On the ‘Redemption’ of Chris Brown
Like Elana, I was riveted by the Grammys Sunday. There were so many narratives, from the tragic passing of Whitney Houston to the triumph of Adele. But also like Elana, there was one narrative I could seriously have done without: the “redemption” of Chris Brown a mere three years, and zero signs of genuine contrition, since the night he seriously beat his then-girlfriend, Rihanna.
Since then Brown has worked hard to advance the narrative that he has been somehow victimized — and childishly trashed his dressing room at “Good Morning America” when the host dared to ask him about the incident.
But then he sold a lot of records, and he was welcomed back with open arms.
Now let me be clear: I do believe that we are all human, that it is possible to make up for past mistakes, even grave ones. I also note that other known abusers — many of them — have showed up on that Grammy stage (or similar Oscar and Emmy and ESPY stages) and been feted, some deservedly at the end of their careers, some ill-advisedly.
But what so disturbed DV advocates and women, I think, was how unquestionably, how uncritically and how soon Chris Brown was asked back to that stage.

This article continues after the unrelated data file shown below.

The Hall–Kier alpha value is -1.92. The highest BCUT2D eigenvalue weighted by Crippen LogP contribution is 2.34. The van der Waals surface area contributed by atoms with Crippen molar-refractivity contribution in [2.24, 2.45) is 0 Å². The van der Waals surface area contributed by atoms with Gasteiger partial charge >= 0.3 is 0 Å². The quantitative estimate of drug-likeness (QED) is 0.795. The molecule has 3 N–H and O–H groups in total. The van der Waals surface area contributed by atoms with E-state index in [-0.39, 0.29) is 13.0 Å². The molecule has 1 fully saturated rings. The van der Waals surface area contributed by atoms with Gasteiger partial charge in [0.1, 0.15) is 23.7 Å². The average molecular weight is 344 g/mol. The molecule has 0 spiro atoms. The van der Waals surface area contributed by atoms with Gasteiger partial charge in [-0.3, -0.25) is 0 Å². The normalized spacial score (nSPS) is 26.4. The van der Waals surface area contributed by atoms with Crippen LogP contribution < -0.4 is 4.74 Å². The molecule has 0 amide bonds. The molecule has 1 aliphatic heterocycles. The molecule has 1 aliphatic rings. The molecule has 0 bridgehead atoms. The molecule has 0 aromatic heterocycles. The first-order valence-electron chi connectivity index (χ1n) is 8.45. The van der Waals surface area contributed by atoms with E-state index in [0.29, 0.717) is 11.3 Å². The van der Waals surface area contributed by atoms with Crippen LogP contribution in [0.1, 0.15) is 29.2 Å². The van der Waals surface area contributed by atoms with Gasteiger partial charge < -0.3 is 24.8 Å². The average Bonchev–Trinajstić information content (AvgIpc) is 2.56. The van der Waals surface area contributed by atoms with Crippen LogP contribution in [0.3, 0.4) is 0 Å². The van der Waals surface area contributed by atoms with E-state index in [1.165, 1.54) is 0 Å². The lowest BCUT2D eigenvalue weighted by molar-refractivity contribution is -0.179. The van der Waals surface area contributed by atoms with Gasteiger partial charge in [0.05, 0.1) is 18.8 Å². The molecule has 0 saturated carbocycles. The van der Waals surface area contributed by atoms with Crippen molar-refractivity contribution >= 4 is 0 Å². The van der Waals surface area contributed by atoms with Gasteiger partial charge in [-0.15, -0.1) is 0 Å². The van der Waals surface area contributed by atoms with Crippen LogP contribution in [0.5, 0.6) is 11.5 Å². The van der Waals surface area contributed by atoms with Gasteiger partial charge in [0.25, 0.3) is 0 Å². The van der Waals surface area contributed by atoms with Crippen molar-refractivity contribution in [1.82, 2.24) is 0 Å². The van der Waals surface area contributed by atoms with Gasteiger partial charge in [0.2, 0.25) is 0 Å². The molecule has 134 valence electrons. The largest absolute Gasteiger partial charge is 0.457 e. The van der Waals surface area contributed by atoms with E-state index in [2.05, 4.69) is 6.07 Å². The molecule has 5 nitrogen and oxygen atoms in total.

Redemption for an act of violence is not the same as redemption for a drug problem or any other celebrity slip-up or scandal. Making up for an act of violence is not done by working hard on oneself and focusing on music or sports. Instead, Brown’s act could only be atoned for by his addressing the problem of intimate-partner violence and working to end it in a larger way, by his recognizing that this mistake wasn’t a personal failing but an aggressive act towards a whole segment of humanity, part of a societal plague.
So women’s advocates have every right to be upset by the message that Brown’s apparent absolution shows to young women — a number of them, as Elana noted, disturbingly posted on Twitter that they’d be fine with a beating because Brown is so dreamy.
This problem isn’t isolated to pop culture: Just recently in the Senate Judiciary Committee, the GOP refused to back a renewal of the Violence Against Women Act. They objected to its including the undocumented and members of the LGBT community, you see, so threw all women under the bus to be true to their bigotry. The New York Times reports:
The law’s renewal has strong backing from law enforcement and groups that work with victims, and earlier reauthorizations of the law, in 2000 and 2005, passed Congress with strong support from both sides of the aisle.
Yet not a single Republican on the Senate Judiciary Committee voted in favor last week when the committee approved a well-crafted reauthorization bill …
In 2012, violence against women, which affects so many of us, is still a partisan issue, apparently.
And that’s why Chris Brown’s “triumphant” return, so soon and without an apology, is deeply problematic: a highly visible symptom of a deep disease.